Best execution is fundamental to market integrity and the fulfilment of exceptional trading experiences for clients – it is something we’re fully committed to. Under the rules of the FCA and guidance prescribed by MiFID II, firms such as ours have a duty to conduct our business with you honestly, fairly and professionally and to act in your best interests.
More specifically, we are required to provide you with the best possible execution when we deal with you. This means we must take all sufficient steps to obtain the best result for you in accordance with our Trade and Order Execution policy.
In order to secure you the best possible result, we will take a number of factors into consideration that contribute to the execution of your trades; typically this is looking at the fairness and appropriateness of the price, as well as the speed and likelihood of execution, and the size and nature of the order.
When you’re executing trades or orders on any one of our platforms, our internal execution logic will consider all of these factors, as well as reference the underlying market, so that we can consistently deliver best execution on your trades. The way we treat your orders is laid out in our Order and Execution policy within our Customer Agreement, and it’s important that you are aware of how we will process your trades.
FOREX.com considers the combination of price and all the costs related to the execution of your trades to be critical factors in delivering the best trading experience.
At FOREX.com we source pricing and liquidity from relevant exchanges and market participants to drive the base price that we then pass on to you. These venues, whether they are exchanges, liquidity providers or ECNs, are consistently reviewed as part of our ongoing commitment to delivering the best possible price.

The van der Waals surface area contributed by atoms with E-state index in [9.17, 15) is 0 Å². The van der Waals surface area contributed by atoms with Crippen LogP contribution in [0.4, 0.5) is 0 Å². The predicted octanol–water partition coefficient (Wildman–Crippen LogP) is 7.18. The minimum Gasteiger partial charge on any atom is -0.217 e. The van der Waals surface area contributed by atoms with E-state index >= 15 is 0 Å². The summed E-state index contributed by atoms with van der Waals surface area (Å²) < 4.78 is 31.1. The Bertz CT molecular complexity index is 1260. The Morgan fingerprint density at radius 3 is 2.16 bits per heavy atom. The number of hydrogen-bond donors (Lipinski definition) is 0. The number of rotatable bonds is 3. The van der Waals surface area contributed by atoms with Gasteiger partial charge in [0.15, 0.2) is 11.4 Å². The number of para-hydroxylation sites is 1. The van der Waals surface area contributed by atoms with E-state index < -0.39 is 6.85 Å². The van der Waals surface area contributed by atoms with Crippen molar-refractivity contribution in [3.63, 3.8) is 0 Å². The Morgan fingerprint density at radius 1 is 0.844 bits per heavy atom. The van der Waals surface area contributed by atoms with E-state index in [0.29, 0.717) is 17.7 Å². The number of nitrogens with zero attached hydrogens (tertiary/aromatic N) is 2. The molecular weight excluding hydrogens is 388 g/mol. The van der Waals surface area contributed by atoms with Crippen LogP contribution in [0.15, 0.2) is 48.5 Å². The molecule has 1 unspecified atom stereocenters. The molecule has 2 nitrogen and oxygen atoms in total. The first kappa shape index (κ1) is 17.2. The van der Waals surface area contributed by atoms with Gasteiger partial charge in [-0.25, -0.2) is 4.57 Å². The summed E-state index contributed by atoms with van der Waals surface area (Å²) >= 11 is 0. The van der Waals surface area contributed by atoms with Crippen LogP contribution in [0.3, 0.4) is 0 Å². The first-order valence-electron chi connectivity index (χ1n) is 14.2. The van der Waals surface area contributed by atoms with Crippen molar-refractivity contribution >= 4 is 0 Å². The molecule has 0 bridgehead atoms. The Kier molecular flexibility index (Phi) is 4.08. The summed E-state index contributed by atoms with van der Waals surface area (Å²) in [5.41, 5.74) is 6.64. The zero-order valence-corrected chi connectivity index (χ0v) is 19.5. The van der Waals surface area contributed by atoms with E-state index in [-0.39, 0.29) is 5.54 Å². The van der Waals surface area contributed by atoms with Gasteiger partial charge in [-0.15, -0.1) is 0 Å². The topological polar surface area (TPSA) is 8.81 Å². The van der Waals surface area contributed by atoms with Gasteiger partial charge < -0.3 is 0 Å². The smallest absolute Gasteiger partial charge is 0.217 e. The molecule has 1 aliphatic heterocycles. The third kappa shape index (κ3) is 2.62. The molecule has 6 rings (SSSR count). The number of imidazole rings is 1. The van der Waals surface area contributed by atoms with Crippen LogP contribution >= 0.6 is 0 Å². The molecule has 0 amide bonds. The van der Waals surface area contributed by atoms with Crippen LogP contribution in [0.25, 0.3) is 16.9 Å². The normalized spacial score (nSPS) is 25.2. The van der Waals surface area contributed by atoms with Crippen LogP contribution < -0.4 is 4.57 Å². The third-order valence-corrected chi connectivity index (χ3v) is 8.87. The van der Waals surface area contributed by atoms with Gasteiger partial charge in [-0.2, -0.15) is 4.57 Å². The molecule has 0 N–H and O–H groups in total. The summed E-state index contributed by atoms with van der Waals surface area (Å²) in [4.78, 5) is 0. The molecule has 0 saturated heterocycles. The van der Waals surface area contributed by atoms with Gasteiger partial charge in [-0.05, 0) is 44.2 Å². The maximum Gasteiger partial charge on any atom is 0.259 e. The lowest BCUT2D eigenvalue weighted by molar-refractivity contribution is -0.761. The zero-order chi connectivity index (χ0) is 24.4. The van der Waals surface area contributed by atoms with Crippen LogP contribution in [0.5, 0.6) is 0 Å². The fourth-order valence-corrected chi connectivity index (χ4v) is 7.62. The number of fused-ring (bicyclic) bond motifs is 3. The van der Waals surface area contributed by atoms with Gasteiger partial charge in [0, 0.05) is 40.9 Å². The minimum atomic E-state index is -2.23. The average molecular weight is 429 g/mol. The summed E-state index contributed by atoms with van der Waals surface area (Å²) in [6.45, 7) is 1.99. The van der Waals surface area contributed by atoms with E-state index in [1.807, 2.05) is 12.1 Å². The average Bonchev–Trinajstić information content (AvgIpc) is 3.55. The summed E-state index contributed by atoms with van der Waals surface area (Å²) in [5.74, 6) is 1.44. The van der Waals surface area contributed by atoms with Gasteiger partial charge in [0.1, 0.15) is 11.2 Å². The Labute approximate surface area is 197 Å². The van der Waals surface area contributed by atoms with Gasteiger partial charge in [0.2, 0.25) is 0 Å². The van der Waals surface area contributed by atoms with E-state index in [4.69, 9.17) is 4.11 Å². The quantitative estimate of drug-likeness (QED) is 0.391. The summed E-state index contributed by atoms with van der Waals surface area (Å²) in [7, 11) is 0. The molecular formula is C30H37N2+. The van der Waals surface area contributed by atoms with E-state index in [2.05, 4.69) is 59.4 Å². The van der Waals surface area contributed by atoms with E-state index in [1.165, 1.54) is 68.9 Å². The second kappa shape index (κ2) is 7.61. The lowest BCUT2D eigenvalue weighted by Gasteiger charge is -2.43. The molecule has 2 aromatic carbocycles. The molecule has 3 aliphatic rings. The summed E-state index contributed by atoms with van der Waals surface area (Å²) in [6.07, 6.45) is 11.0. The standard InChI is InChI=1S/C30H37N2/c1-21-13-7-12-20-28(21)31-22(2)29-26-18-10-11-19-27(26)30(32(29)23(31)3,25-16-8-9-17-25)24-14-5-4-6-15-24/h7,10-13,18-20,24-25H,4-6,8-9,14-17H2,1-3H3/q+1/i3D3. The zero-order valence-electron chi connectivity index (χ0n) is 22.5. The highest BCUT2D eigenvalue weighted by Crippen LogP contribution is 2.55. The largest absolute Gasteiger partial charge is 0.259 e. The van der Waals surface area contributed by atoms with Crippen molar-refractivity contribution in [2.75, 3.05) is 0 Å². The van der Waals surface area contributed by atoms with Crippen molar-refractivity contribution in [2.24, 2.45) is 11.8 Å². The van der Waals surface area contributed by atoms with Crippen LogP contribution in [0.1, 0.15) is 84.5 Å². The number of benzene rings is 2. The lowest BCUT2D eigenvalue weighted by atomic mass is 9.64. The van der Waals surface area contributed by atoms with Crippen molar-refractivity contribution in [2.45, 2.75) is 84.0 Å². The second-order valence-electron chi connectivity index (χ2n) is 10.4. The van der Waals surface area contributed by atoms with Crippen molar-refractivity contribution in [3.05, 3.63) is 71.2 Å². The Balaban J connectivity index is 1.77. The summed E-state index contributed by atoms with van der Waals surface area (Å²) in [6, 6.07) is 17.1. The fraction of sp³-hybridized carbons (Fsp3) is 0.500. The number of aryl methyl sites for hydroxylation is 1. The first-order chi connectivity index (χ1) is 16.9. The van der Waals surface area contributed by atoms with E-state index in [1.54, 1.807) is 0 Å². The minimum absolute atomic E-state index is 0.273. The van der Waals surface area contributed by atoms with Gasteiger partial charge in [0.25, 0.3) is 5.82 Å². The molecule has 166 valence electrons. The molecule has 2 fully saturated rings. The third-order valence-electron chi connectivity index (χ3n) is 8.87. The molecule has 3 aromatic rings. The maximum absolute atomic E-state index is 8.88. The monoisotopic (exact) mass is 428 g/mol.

These sources provide the basis of our price, which we will then adjust according to our spreads and/or the specifics of the contract. Given how quickly the underlying prices move, and in turn the price of our products, we provide additional functionality to you to ensure that you can control the likelihood of getting executed at your requested price. This is known as price tolerance.
When you’re trading on our platforms, the prices will be updating multiple times a second, so it is possible that when you request to trade on a price, by the time that order is received internally the price may have moved. This is particularly relevant in volatile market conditions.
At FOREX.com, we allow you to set the tolerance per market, which means you can determine the degree to which you’re prepared to accept a worse price on market orders. Regardless of your tolerance setting, however, if the price moves in your favour, we will always pass this improvements on to you.
As an example, say our Wall Street price on the platform is 24635-24637.6. You wish to buy, and click on the 24637.6 price.
In the milliseconds it takes to receive the order, the price has moved to 24638.0. This price is higher than you initially wanted, and because you set your tolerance at 0, the trade will be rejected. However, if you’d set the tolerance at 1, it instructs us that you’re willing to accept a price that moves a maximum of 1 point against you, and therefore you would have been executed at 24638.0. Crucially though, if the price had moved to 24635.0, more than 1 point in your favour, we will pass all of this price improvement on to you.